Bignell Patterns of evolution

Bignell Patterns of - sighting mechanism.”(Chapter 2 This helps the cheetah site his prey Humans and their diseases also co-evolve As humans

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Yes humans are subject to the same pressures as other organisms. As humans we are able to cope better with the environment but our bodies adapt to the surrounding environments the same as all other living things. It takes longer to do a study on humans due to the fact it takes humans longer to evolve. Convergent evolution – European rabbits and South American maras Divergent evolution – Hyracotherium, Horse, Zebra, Mule. Adaptive radiation – Darwin’s finches Co-evolution - Thompson’s gazelles, and the Cheetah The cheetah is known as the fastest mammal on earth. The Thompson’s Gazelles are almost as fast as the Cheetah is. When the gazelle learns to run faster the cheetah tends to follow suit. The gazelle is the cheetah’s main pray so they need to evolve with them to survive. The gazelle also can change direction when it is at top speed, to confuse the cheetah. “Cheetahs evolved two black lines down the face from just below the eye toward the tip of the nose that serve as a
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Unformatted text preview: sighting mechanism.” (Chapter 2) This helps the cheetah site his prey. Humans and their diseases also co-evolve. As humans advance so do their diseases. Look at the flu, we now have the flu shot and it helps prevent the human from getting the flu. Now we have the H1N1 strain of the flu, this is a new strain that until recently we did not have a cure for. Many of people died from this strain of the flu. Now we have it under control, the H1N1 virus will eventually evolve into a new strain of the virus and we as humans will need to locate the cure once again. Bibliography Chapter 2. In Evolution: Why Are There So Many Living Things? (p. 52). Frederick, F. H., & Blasser, M. J. (2006). Blaser Lab Group . Retrieved December 3, 2010, from NYU School of medicine: http://www.med.nyu.edu/medicine/labs/blaserlab/v1-who_are_we.html...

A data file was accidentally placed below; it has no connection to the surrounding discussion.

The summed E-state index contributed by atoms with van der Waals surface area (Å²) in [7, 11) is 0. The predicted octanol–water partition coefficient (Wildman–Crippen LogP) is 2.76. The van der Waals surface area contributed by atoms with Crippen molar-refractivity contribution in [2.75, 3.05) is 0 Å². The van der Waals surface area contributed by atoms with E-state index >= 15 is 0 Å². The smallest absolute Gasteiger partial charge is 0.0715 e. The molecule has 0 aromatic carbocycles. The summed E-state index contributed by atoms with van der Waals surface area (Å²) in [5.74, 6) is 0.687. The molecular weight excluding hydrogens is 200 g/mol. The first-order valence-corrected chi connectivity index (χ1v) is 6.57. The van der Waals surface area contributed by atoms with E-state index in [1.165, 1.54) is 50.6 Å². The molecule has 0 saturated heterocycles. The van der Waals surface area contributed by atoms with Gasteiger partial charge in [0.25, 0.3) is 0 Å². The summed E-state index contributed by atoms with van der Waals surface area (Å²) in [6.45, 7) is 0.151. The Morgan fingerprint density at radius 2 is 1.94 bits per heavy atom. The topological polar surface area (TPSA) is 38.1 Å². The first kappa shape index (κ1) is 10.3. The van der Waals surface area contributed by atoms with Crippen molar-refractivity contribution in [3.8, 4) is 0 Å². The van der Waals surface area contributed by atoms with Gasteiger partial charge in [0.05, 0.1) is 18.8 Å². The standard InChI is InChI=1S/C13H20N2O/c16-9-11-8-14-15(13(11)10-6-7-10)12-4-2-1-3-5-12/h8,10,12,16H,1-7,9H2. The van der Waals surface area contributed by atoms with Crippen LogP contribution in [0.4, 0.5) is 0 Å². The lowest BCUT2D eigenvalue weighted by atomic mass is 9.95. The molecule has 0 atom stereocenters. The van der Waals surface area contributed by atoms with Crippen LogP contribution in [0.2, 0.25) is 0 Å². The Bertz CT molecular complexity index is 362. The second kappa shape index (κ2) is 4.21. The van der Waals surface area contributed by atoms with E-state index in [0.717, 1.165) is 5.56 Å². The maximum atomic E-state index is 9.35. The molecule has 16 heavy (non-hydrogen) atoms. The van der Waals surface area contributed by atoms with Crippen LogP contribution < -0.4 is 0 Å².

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This note was uploaded on 09/09/2011 for the course FINAL SCI230 taught by Professor Paige during the Winter '11 term at University of Phoenix.

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Bignell Patterns of - sighting mechanism.”(Chapter 2 This helps the cheetah site his prey Humans and their diseases also co-evolve As humans

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